Gotham, 332 pp., $26, March 2006, 1 59240 199 6
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... interspersed with routine denials that anything was amiss, had it not been for one man. This was Victor Conte, the founder of the Bay Area Laboratory Co-operative (or Balco for short), who masterminded the supply of steroids to some of the top performers in baseball and athletics for over a decade, and whose inability to keep his mouth shut has brought ...

Diary

Mary-Kay Wilmers: Brussels, 29 July 1999

... Adjustment, no matter how comfortable it appears to be, is never freedom.’ David Reisman said that in The Lonely Crowd, a work of academic/pop sociology, published in the US in the late Forties; much read and remarked on at the time, and now forgotten. I looked it up the other day when I was due to say something at the South Bank Centre in connection with the Cities on the Move exhibition at the Hayward ...

Narcissus and Cain

David Bromwich, 6 August 1992

Mary and Maria by Mary Wollstonecraft, Matilda by Mary Shelley 
edited by Janet Todd.
Pickering & Chatto, 217 pp., £24.95, January 1992, 1 85196 023 6
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Lady Sophia Sternheim 
by Sophie von La Roche, edited by James Lynn.
Pickering & Chatto, 216 pp., £24.95, January 1992, 9781851960217
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... relations to human kind and makes for himself a creature in whom he can nourish the same defects. Victor Frankenstein doubtless resembled Godwin more in theory than in practice, but Mary was made to feel often enough that she existed mainly to prove a point, and like her mother she harboured a wish to be transplanted from her own life. This could only come by ...

Homeric Cheese v. Technophiliac Relish

David Cooper: GM food, 18 May 2000

... novel, Mary Shelley – who was well-acquainted with the Watsons of her day – made it plain that Victor Frankenstein’s project was ‘supremely frightful’, not because of the possibility of disastrous consequences, but because of his ‘human endeavour to mock the stupendous mechanism of the Creator of the world’. Shorn of its theological ...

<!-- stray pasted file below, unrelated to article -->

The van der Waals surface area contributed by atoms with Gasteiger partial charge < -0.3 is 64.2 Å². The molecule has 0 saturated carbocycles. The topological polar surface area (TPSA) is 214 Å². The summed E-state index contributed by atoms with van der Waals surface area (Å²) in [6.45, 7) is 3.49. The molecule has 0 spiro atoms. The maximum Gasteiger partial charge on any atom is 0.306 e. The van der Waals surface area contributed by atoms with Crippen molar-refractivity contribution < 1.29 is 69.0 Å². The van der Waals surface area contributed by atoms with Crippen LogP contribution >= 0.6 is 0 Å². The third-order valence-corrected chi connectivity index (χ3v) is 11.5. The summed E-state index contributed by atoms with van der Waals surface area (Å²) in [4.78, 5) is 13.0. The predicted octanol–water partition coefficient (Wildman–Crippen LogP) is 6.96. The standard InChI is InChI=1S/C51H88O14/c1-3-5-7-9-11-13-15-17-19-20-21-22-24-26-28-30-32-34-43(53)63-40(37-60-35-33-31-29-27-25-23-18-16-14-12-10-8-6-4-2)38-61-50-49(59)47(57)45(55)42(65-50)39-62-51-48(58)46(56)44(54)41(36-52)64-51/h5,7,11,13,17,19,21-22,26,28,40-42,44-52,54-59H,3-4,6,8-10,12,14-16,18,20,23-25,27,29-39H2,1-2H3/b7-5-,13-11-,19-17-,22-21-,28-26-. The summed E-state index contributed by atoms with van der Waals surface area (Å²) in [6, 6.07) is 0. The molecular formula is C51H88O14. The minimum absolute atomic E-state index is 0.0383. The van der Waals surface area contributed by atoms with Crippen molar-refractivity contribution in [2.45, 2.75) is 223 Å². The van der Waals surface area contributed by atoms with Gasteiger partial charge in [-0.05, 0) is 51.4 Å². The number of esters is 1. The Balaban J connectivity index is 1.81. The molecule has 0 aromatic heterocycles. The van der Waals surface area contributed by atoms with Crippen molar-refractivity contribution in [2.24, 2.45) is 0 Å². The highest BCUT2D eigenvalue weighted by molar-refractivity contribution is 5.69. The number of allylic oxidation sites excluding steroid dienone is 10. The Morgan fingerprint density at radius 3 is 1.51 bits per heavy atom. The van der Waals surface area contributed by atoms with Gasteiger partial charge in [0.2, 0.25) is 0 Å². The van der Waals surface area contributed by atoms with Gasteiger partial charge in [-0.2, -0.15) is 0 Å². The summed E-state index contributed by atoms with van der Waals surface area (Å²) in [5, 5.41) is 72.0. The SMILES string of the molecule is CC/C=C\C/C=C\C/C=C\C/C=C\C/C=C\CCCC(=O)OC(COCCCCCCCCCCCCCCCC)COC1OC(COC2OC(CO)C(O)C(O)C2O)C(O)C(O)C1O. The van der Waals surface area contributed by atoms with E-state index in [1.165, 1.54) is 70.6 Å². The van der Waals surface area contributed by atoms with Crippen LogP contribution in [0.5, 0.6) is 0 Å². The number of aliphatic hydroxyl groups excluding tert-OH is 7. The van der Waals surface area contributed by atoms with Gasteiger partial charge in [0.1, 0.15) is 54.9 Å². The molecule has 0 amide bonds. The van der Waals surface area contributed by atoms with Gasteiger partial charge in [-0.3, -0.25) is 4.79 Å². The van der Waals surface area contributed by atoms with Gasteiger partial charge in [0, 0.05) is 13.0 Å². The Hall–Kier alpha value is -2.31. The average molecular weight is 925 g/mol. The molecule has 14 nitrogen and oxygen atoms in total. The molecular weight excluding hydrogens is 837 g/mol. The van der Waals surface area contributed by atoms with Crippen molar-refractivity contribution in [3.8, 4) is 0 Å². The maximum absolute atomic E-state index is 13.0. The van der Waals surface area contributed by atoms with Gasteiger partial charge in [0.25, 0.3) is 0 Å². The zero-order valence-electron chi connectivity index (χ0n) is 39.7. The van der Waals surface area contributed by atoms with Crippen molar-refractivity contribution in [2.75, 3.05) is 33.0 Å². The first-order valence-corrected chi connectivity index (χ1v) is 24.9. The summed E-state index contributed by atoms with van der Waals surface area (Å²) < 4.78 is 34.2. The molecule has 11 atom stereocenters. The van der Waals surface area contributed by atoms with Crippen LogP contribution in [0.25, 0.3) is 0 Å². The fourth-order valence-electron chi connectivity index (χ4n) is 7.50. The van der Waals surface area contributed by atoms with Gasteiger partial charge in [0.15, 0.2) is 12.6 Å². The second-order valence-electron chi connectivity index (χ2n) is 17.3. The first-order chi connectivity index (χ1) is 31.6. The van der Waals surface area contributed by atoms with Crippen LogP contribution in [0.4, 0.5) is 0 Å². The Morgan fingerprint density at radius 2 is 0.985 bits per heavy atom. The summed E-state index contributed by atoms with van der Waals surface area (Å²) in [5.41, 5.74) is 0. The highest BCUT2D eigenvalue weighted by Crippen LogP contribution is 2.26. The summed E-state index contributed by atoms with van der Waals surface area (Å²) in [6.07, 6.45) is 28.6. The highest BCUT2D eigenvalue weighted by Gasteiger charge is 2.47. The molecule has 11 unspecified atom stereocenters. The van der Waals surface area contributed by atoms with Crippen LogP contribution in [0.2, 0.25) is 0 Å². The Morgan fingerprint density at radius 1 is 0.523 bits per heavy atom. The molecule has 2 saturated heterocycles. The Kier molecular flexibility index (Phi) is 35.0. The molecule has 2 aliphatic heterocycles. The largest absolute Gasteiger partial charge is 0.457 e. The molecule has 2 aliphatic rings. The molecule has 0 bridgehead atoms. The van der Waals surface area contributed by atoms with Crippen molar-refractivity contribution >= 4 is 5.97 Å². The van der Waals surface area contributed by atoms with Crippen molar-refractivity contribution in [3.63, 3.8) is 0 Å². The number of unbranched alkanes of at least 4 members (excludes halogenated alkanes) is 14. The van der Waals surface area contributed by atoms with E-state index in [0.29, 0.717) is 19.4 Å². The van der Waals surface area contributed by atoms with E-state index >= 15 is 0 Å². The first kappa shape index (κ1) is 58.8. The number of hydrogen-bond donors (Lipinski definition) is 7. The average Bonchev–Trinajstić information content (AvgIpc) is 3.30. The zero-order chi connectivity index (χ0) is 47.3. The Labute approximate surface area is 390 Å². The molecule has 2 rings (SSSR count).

The Fug o’Fame

David Goldie: Hugh MacDiarmid’s letters, 6 June 2002

New Selected Letters 
by Hugh MacDiarmid, edited by Dorian Grieve.
Carcanet, 572 pp., £39.95, August 2001, 1 85754 273 8
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... tried to seem like Baudelaire or Nietzsche in his splenetic grandeur the more he came to resemble Victor Meldrew. When he was sacked for drunkenness by the editor of the Carlisle Journal in 1947, he responded that ‘a man of my national and international reputation cannot be dismissed as you dismissed me yesterday without repercussions,’ claiming that he ...

Uses for Horsehair

David Blackbourn, 9 February 1995

Duelling: The Cult of Honour in Fin-de-Siècle Germany 
by Kevin McAleer.
Princeton, 268 pp., £19.95, January 1995, 0 691 03462 1
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... talking about fighting duels. The subject has recently attracted some fine historians. In 1988, Victor Kiernan published The Duel in European History, a thoughtful account that drew mainly on British and French evidence from the Early Modern period and presented the modern duel as an aristocratic residue. Five years later, Friedhelm Guttandin offered a ...

Axeman as Ballroom Dancer

David Blackbourn, 17 July 1997

Rituals of Retribution: Capital Punishment in Germany 1600-1987 
by Richard J. Evans.
Oxford, 1014 pp., £55, March 1996, 0 19 821968 7
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... the subject of many verses and popular broadsheets before reaching the height of his notoriety in Victor von Falks’s The Executioner of Berlin (1890-1), a serialised penny dreadful that reputedly achieved higher sales than any other 19th-century German novel. Evans has much to say about popular representations of capital punishment, without being either ...

No Fun

David Blackbourn: Heinrich and Thomas Mann, 15 October 1998

Letters of Heinrich and Thomas Mann, 1900-49 
edited by Hans Wysling, translated by Don Reneau.
California, 444 pp., £40, March 1998, 0 520 07278 2
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... progressivism could hardly be more out of season, and Brecht’s favourable comparison of him to Victor Hugo will quicken few pulses. Historians of the Kaiser’s Germany still refer to the character Diederich Hessling from Heinrich’s novel, Der Untertan, but even this wonderful monster of arrogance to those below, and subservience to those above, seems to ...